0318 - ACT and Self-Compassion
Acceptance and commitment therapy (ACT) and compassion-focused approaches in psychotherapy have both been gaining interest and traction in recent years, as has the relationship between them. There is a clear compatibility between the ACT model of psychological flexibility, and the experience of self-compassion. Both involve mindfulness, flexible perspective-taking, and a somewhat counterintuitive acknowledgment of and opening of space to hold pain and suffering.
While compassion is implicit in the whole ACT model, ACT researchers and practitioners have increasingly been exploring the role of self-compassion in psychotherapy, and self-compassion work is becoming increasingly explicit in the ACT approach. Compassion is now understood as being integral to psychological flexibility, and compassion work as central to ACT practice. ACT also offers powerful strategies for training and increasing self-compassion. Compassion is increasingly understood to be a key element in therapeutic change, not only in the therapeutic relationship, but also as a powerful skill and orientation to the self for both client and practitioner.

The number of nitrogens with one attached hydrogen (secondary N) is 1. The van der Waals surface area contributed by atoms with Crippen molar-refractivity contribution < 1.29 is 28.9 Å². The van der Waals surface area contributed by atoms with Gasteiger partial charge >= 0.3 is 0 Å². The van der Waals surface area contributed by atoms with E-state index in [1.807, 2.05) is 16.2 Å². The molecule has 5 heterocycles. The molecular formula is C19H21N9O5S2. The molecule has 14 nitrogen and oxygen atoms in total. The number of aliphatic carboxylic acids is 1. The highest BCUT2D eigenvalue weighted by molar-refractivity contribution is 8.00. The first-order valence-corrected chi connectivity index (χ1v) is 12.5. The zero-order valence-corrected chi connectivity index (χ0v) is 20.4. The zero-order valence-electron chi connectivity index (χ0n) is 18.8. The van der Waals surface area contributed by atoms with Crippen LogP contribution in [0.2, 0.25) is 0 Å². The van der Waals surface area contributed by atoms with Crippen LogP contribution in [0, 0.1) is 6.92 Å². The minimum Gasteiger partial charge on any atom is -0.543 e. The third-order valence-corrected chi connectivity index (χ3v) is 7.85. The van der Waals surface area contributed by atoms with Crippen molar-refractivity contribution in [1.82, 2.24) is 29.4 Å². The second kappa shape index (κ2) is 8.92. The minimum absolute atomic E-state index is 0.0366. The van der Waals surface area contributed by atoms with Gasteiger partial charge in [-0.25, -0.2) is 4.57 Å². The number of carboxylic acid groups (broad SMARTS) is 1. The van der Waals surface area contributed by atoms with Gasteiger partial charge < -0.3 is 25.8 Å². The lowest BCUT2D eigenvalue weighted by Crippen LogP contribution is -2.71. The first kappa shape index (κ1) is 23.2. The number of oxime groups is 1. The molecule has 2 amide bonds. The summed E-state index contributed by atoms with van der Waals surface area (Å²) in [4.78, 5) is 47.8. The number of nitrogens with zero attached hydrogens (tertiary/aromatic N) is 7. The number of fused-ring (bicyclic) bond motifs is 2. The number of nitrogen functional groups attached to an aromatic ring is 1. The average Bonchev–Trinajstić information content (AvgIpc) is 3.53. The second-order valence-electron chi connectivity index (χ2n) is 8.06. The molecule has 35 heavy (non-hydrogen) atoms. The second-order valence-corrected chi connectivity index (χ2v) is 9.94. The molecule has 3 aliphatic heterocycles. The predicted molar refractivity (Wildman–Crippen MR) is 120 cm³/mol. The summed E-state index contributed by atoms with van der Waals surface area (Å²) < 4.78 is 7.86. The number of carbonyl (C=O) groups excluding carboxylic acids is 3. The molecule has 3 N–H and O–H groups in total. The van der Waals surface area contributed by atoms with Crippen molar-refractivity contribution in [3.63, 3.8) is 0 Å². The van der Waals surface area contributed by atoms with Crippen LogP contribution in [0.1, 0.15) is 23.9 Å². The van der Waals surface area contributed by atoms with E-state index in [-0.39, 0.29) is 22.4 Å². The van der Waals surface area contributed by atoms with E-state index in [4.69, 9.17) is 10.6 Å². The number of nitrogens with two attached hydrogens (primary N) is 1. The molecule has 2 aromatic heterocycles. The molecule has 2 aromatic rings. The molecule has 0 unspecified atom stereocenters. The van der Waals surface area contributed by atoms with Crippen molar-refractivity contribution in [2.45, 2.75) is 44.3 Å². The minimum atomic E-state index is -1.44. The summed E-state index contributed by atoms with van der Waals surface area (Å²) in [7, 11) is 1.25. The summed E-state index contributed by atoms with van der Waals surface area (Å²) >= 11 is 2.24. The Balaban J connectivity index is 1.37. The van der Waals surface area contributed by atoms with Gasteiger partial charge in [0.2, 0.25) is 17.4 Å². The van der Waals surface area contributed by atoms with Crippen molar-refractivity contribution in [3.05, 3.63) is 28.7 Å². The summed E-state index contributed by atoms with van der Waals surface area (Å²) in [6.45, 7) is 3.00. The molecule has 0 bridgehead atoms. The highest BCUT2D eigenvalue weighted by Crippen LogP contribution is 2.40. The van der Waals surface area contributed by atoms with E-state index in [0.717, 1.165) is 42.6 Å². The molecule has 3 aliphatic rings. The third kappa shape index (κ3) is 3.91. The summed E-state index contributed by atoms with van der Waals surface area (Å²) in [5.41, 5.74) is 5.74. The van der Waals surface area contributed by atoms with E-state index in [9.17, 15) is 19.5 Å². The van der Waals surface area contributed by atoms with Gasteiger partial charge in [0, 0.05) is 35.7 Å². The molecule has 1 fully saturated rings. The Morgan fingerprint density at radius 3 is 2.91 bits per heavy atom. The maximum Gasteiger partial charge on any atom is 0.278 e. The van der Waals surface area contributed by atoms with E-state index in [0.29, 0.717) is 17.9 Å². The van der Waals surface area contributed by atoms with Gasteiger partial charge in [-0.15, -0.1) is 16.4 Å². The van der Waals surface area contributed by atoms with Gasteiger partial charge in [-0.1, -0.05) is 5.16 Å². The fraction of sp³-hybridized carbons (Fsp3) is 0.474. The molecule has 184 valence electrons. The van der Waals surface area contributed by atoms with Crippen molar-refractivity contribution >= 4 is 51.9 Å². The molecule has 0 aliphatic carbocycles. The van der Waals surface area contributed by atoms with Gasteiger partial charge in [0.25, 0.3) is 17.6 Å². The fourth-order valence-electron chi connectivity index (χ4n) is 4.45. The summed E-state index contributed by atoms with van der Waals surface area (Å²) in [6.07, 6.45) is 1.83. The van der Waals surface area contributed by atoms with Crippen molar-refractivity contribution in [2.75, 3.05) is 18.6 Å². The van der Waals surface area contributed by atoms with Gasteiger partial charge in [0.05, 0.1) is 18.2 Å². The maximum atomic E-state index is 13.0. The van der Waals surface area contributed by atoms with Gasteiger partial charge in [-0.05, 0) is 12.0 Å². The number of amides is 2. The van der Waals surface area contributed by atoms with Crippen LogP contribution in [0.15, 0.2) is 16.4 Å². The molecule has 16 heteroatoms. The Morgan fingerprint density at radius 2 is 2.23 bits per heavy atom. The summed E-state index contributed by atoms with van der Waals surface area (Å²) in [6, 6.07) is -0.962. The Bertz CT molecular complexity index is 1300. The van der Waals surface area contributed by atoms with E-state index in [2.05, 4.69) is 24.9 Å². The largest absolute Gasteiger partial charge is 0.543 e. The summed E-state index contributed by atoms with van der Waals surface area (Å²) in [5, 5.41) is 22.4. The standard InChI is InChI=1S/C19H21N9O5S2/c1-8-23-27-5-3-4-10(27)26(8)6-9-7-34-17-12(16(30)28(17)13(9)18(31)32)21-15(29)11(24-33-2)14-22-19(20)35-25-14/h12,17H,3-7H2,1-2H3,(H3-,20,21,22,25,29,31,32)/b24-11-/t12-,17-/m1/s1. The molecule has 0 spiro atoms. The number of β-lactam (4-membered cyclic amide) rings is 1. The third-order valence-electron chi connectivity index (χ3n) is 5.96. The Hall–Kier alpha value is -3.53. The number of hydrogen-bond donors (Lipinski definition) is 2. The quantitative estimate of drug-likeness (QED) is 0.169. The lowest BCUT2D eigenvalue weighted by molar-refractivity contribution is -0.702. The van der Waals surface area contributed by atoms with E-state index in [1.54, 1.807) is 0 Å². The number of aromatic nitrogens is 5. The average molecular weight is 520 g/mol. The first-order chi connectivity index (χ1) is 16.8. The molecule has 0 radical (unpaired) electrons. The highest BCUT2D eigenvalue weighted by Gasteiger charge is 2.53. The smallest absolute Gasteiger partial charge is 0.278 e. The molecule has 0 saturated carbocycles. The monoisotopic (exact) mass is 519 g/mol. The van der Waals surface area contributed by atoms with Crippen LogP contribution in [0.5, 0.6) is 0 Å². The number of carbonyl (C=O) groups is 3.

This two-day workshop will:
• Discuss the relationship between ACT processes/psychological flexibility and the experience of self-compassion.
• Share tools, strategies and practices for the assessment and training of self-compassion in ACT (for both clients and practitioners).
• Explore the use of ACT processes to address barriers to self-compassion.
As ACT is a highly experiential and interactive model, the workshop will emphasize direct experience, skill-building and practice of ACT strategies for fostering self-compassion.
For more information contact the Faculty of Social Work Professional Development office:
Phone: 519-884-0710 ext. 5235
Cancellations and Transfers
Be sure to carefully review our cancellation and transfer information before registering.
Applies Towards the Following Certificates
- Acceptance and Commitment Therapy (ACT) Certificate : Acceptance and Commitment Therapy (ACT)